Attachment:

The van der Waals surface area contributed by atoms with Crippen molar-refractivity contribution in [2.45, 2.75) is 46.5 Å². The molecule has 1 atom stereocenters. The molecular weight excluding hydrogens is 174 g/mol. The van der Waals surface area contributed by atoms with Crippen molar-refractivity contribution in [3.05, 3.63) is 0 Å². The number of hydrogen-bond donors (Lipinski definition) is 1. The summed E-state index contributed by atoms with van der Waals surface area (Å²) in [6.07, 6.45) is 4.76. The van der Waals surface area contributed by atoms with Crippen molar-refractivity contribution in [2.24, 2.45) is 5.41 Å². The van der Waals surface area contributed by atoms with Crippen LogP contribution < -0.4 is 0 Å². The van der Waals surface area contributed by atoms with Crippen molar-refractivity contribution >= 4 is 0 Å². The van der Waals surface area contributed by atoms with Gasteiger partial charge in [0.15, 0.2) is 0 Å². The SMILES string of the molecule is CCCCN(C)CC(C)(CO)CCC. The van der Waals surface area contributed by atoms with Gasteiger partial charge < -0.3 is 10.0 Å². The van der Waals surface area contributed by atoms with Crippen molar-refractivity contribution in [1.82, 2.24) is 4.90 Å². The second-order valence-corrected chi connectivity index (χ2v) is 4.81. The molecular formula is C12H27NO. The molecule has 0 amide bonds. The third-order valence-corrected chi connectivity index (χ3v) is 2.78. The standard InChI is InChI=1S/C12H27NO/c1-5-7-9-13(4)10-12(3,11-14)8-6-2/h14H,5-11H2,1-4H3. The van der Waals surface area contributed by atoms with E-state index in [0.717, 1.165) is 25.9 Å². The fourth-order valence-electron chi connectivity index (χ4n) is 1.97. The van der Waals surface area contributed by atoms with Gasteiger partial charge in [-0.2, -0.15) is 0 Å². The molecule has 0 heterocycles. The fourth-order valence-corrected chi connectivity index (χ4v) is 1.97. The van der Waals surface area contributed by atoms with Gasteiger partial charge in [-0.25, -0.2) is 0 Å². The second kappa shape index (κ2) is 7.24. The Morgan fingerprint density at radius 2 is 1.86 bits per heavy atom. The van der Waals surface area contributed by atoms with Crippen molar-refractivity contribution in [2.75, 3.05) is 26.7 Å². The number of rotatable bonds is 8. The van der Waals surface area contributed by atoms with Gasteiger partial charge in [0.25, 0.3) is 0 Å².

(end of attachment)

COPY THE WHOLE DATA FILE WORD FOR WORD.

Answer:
The van der Waals surface area contributed by atoms with Crippen molar-refractivity contribution in [2.45, 2.75) is 46.5 Å². The molecule has 1 atom stereocenters. The molecular weight excluding hydrogens is 174 g/mol. The van der Waals surface area contributed by atoms with Crippen molar-refractivity contribution in [3.05, 3.63) is 0 Å². The number of hydrogen-bond donors (Lipinski definition) is 1. The summed E-state index contributed by atoms with van der Waals surface area (Å²) in [6.07, 6.45) is 4.76. The van der Waals surface area contributed by atoms with Crippen molar-refractivity contribution in [2.24, 2.45) is 5.41 Å². The van der Waals surface area contributed by atoms with Crippen LogP contribution < -0.4 is 0 Å². The van der Waals surface area contributed by atoms with Crippen molar-refractivity contribution >= 4 is 0 Å². The van der Waals surface area contributed by atoms with Gasteiger partial charge in [0.15, 0.2) is 0 Å². The SMILES string of the molecule is CCCCN(C)CC(C)(CO)CCC. The van der Waals surface area contributed by atoms with Gasteiger partial charge < -0.3 is 10.0 Å². The van der Waals surface area contributed by atoms with Crippen molar-refractivity contribution in [1.82, 2.24) is 4.90 Å². The second-order valence-corrected chi connectivity index (χ2v) is 4.81. The molecular formula is C12H27NO. The molecule has 0 amide bonds. The third-order valence-corrected chi connectivity index (χ3v) is 2.78. The standard InChI is InChI=1S/C12H27NO/c1-5-7-9-13(4)10-12(3,11-14)8-6-2/h14H,5-11H2,1-4H3. The van der Waals surface area contributed by atoms with E-state index in [0.717, 1.165) is 25.9 Å². The fourth-order valence-electron chi connectivity index (χ4n) is 1.97. The van der Waals surface area contributed by atoms with Gasteiger partial charge in [-0.2, -0.15) is 0 Å². The molecule has 0 heterocycles. The fourth-order valence-corrected chi connectivity index (χ4v) is 1.97. The van der Waals surface area contributed by atoms with Gasteiger partial charge in [-0.25, -0.2) is 0 Å². The second kappa shape index (κ2) is 7.24. The Morgan fingerprint density at radius 2 is 1.86 bits per heavy atom. The van der Waals surface area contributed by atoms with Crippen molar-refractivity contribution in [2.75, 3.05) is 26.7 Å². The number of rotatable bonds is 8. The van der Waals surface area contributed by atoms with Gasteiger partial charge in [0.25, 0.3) is 0 Å².